Q&As

Who is an accredited financial investigator and what powers can they exercise under the Proceeds of Crime Act 2002 (POCA 2002)?

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Produced in partnership with Chris Snell of No5 Chambers
Published on LexisPSL on 13/07/2018

The following Corporate Crime Q&A Produced in partnership with Chris Snell of No5 Chambers provides comprehensive and up to date legal information covering:

  • Who is an accredited financial investigator and what powers can they exercise under the Proceeds of Crime Act 2002 (POCA 2002)?
  • Who is an accredited financial investigator?
  • What powers can accredited financial investigators exercise under POCA 2002?

Who is an accredited financial investigator?

An accredited financial investigator (AFI) for the purposes of Proceeds of Crime Act 2002 (POCA 2002) is a financial investigator who is trained and accredited pursuant to POCA 2002, s 3. In addition, POCA 2002, s 453 empowers the Secretary of State, through secondary legislation, to designate an investigator who falls within a specified description as an AFI. The purpose of this order-making power is to enable the Secretary of State to limit the use of restraint and investigation powers to those financial investigators who are employed or engaged by law enforcement authorities or are employed or engaged in a law enforcement capacity by Government departments. For further information, see the Explanatory Notes to POCA 2002, s 453 at Part 12: Miscellaneous and General: UK Acts 2002: Explanatory Notes of Primary Legislation [643].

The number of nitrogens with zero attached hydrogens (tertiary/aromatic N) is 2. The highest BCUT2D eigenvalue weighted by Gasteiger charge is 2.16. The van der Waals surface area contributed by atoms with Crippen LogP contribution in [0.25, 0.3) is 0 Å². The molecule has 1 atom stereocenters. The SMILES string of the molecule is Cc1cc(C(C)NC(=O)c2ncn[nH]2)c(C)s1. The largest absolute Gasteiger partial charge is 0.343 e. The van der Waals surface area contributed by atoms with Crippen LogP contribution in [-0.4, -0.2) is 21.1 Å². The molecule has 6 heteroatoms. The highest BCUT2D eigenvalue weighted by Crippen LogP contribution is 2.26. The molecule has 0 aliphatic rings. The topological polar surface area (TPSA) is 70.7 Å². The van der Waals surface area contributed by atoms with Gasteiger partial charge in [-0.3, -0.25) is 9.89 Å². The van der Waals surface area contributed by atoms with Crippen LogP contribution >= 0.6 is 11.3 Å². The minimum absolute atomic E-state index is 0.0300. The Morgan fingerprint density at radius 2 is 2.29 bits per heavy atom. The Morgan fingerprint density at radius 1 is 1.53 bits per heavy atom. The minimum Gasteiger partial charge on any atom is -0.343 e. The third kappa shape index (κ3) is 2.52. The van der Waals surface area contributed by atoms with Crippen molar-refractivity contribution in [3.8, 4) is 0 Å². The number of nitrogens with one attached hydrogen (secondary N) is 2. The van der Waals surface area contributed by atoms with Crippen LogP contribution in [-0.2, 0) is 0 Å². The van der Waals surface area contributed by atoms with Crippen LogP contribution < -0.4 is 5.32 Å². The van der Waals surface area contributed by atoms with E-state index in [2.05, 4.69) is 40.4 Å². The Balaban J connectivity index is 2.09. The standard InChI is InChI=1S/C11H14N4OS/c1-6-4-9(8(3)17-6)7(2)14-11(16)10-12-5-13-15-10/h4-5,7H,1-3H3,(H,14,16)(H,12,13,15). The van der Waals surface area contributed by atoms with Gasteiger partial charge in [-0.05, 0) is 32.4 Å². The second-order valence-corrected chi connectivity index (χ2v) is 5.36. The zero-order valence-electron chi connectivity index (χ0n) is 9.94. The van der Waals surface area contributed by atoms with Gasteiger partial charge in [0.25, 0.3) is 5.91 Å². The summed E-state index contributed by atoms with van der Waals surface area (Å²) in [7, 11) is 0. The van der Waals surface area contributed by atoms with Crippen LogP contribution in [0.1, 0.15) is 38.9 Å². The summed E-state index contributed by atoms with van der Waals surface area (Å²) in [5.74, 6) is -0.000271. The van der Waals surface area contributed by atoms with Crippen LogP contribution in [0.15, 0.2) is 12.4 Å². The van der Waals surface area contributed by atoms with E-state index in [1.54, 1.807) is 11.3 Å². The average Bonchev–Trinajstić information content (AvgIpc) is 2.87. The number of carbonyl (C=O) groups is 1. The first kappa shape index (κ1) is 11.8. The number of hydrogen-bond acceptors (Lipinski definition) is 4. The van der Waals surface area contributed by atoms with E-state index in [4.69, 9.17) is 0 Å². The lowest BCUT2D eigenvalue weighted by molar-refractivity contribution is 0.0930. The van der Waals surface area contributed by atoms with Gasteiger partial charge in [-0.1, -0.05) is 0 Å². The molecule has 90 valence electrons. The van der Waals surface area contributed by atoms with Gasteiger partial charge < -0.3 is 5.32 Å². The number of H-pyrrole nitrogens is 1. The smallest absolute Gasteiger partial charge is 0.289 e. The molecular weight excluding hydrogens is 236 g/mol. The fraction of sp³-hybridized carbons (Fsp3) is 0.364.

POCA 2002 (References to Financial Investigators) (England and Wales) Order 2015 (2015 Order), SI 2015/1853 was issued under this section and provides, at Article 3:

‘A reference to an accredited financial investigator in a provision of the Act specified in column 1 of the Schedule is a referen

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